effects has been disproved for a long time as reflected by the with- In this context, it has to be pointed out, that the procedure for sam- drawal of many herbal drugs in Germany from the market includ- ple preparation and the LC–MS/MS method have not been validated for their applicability to aqueous herbal infusions. As, however, the dilute aqueous acid extract of the tea products is being neutralized been associated with an ingestion of PA-containing plants as herbal to yield the same pH as the aqueous herbal infusion, no great differ- ences in the matrix composition following the preparation of aque- ous herbal infusions and dilute aqueous acid extraction of the dry tea herbal medicines and traditional Indian medicine including Ayurveda Investigation of targeted PAs in traditional Chinese Medicines and vide a good preliminary estimate on PA migration from the dry herbal selected herbal teas in Ireland by revealed PA con- tea product into the aqueous infusion. Based on these results it may tents ranging between 13 μg/kg and 3668 μg/kg in 78% of the inves- be assumed that the PAs contained in medicinal tea products in fact tigated Chinese medicines and 10–1733 μg/kg in 50% of tested herbal migrate into the aqueous herbal infusion being thus ingested after teas. Whereas the presence of PAs in herbal teas of PA-containing consumption. As in the case of the medicinal tea products, mostly the more hydrophilic N-oxides of the PAs were detected in the aqueous herbal infusions. In general, the total PA content in the aqueous herbal mainly focused in the past on honey and herbal infusion was found to be relatively smaller than that of the respec- teas marketed as food The present study focused on de- tive dry herbal product. Moreover the N-oxides of the highly toxic termining the PA content in licensed medicinal teas which meet the and carcinogenic PAs with cyclic diesters (seneciphylline-N-oxide, requirements of pharmacopoeias and are frequently believed to be of senecionine-N-oxide, retrorsine-N-oxide) have been also detected in higher quality than herbal teas marketed as food. The large number the aqueous infusions. This finding is of particular relevance, since of PA-positive medicinal teas identified in the present study includ- orally ingested N-oxides of PAs have similar hepatotoxic properties ing some samples with extremely high PA contents is striking, as as their parent alkaloids, following their reduction to the correspond- all of the investigated medicinal teas are not known to inherently contain PAs. Hence, the high PA content in medicinal teas may be rather attributed to contamination of the medicinal herbs with one M. Schulz et al. / Phytomedicine 22 (2015) 648–656 or several PA-containing plants during cultivation, harvesting, stor- and herbal tea products marketed as food in drugstores and super- age and/or transport This is markets. The present study focused on herbal tea products licensed not surprising as many PA-containing plants like Senecio jacobaea as medicinal teas and revealed that also high quality medicinal teas (tansy ragwort) are foreign invasive weeds that invade pastures and generally believed to be safe may partly contain high amounts of PAs fields or expand on field edges and thus may accidentally contami- exceeding current safety recommendations, resembling thus tea sam- nate medicinal herbs. This might also have an impact on the miling ples marketed as food. This is an important insight for the consumer, and homogenization process during the sample preparation of the who might switch to those high quality tea products to minimize medicinal tea products for analysis. Hence depending on the physical the risk of PA exposure arising from herbal tea products marketed properties of the contaminating plant or part of the plants in the tea as food. Based on that background additional more rigorous quality samples, the distribution of PAs may vary, which might be associated control tests should be implemented to detect and minimize possi- with a great variation in the PA content within different samples of ble PAs in medicinal teas, so that the exposure of the consumer to the same batch. In future studies it may be thus useful to optimize the PAs becomes as low as practically achievable. This is also necessary homogenization process and sampling step for tea samples in order since possible additional exposure to PAs from other food sources to reduce the variability in the analytical results. For example it might (e.g. honey) may occur. For that reason the permitted daily intake of be useful to increase the used amount of sample and the extraction 0.007 μg/kg body weight recommended by various scientific organi- volume, keeping the same sample/extraction volume ratio. Another zations includes herbal tea products and food as well.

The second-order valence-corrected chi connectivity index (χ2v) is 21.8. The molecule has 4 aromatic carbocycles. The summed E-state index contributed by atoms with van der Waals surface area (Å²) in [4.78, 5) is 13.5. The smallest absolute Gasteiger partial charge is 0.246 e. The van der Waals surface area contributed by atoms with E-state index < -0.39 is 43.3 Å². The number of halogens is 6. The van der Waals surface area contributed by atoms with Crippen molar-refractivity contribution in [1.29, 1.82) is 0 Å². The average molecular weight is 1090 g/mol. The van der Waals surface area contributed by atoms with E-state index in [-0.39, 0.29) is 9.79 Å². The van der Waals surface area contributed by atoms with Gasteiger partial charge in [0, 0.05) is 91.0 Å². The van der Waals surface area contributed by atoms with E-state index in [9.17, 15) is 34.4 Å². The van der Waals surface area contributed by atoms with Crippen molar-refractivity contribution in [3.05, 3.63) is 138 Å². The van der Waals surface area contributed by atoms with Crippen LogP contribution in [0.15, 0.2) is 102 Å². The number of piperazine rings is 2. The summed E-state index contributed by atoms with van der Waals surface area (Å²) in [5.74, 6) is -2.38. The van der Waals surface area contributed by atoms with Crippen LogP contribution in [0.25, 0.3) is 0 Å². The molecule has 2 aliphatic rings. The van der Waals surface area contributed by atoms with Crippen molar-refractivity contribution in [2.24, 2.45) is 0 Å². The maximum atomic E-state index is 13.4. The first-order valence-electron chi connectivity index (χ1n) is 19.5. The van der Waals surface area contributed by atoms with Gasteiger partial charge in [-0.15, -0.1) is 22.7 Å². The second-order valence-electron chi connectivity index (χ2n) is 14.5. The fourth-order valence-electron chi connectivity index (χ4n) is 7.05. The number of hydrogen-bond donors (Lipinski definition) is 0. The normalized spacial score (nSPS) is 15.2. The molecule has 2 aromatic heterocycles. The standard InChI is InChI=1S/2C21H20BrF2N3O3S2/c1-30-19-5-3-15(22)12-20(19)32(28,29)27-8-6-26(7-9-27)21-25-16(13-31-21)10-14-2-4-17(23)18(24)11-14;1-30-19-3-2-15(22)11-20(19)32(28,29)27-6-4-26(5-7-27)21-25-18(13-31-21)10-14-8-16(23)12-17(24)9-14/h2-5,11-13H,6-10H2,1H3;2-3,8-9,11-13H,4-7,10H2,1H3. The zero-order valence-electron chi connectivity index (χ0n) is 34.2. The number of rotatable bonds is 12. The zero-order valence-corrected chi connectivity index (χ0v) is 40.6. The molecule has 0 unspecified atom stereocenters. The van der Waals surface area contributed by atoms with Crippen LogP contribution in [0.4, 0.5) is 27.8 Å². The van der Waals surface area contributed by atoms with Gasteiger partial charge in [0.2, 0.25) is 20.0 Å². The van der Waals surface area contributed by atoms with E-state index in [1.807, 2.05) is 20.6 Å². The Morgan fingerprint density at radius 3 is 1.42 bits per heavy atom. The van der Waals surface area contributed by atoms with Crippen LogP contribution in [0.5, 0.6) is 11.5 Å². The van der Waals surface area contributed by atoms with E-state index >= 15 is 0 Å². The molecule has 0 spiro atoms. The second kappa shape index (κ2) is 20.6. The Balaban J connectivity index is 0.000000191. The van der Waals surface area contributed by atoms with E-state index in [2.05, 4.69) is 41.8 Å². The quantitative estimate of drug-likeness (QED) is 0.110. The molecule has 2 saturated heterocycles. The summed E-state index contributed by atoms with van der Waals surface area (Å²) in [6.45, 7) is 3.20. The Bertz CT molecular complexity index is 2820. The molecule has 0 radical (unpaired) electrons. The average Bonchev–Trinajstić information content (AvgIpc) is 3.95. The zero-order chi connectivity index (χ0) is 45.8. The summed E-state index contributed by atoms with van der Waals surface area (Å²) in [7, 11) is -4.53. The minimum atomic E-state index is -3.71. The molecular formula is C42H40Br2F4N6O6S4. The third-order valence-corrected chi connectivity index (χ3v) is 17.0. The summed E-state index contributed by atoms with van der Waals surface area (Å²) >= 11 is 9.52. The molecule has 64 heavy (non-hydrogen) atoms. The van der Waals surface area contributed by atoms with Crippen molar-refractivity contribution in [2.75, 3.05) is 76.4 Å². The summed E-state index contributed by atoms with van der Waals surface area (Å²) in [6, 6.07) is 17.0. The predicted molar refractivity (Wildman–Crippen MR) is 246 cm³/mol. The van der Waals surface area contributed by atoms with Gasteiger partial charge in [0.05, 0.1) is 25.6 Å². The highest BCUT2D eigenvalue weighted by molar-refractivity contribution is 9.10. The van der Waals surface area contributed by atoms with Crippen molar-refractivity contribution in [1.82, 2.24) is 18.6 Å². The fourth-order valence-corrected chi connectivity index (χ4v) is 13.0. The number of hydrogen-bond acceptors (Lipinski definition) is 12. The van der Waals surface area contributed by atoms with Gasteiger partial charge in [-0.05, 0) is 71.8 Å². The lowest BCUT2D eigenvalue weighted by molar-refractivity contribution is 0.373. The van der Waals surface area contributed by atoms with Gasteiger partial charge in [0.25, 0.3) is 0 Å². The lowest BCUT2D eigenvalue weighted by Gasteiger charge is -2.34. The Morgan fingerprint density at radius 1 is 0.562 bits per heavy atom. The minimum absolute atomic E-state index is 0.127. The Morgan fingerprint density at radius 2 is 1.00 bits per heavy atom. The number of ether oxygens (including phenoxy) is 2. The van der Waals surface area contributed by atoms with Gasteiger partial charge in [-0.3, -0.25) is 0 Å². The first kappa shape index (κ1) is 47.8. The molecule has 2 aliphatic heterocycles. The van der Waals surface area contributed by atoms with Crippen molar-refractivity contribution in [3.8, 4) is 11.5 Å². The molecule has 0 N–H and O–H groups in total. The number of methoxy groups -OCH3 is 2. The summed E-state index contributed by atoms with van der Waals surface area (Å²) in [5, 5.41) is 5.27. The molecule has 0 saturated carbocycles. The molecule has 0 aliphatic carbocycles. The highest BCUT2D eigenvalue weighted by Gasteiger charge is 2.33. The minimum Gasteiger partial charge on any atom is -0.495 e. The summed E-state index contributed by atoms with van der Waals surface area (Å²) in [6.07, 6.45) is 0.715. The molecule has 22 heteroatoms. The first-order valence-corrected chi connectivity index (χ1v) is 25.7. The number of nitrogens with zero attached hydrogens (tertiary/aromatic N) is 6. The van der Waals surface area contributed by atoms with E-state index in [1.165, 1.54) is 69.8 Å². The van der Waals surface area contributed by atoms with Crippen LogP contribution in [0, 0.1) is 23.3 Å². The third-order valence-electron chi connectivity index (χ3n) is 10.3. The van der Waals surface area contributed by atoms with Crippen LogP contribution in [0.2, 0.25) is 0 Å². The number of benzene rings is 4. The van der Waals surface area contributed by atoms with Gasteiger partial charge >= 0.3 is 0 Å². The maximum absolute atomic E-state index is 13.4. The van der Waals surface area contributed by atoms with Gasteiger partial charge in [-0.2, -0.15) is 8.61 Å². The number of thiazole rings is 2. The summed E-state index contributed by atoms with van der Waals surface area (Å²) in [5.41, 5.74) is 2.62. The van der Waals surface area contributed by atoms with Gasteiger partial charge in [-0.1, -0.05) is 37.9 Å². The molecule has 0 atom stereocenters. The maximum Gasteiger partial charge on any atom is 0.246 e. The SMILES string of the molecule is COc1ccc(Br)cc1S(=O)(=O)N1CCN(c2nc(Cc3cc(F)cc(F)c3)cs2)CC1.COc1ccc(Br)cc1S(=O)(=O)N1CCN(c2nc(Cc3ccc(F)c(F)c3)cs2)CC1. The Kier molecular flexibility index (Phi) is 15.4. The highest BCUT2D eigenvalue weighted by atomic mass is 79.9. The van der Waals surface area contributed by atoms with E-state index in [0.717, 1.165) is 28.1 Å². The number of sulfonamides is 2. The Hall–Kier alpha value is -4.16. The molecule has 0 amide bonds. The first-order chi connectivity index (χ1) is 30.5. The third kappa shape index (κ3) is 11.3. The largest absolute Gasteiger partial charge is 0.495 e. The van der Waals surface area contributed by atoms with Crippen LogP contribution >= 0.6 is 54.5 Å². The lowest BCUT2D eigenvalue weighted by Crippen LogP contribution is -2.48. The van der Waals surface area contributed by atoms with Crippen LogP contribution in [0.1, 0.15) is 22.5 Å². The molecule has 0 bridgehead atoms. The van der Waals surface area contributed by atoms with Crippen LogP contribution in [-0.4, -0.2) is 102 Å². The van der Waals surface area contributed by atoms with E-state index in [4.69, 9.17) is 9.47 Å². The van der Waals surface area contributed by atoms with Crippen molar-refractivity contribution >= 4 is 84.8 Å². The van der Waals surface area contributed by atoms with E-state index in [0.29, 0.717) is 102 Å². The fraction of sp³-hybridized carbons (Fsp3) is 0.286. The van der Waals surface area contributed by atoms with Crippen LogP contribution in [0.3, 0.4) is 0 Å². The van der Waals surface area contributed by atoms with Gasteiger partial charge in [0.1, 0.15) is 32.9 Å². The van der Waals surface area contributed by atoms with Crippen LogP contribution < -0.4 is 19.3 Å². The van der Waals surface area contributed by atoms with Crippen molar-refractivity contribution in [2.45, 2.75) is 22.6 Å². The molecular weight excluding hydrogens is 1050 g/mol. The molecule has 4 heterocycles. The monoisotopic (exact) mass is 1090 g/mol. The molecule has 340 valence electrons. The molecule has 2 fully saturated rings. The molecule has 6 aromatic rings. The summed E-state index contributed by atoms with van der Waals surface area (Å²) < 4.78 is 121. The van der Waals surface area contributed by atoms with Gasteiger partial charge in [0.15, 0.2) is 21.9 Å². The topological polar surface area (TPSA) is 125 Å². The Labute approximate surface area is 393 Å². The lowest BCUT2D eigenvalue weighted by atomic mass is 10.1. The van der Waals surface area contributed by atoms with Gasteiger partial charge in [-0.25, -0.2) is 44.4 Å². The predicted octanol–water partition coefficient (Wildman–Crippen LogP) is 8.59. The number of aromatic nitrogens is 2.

possibility might be the reduction of the particle size, leading to amore homogenous distribution of PAs in the tea sample. Yet though Conflict of interest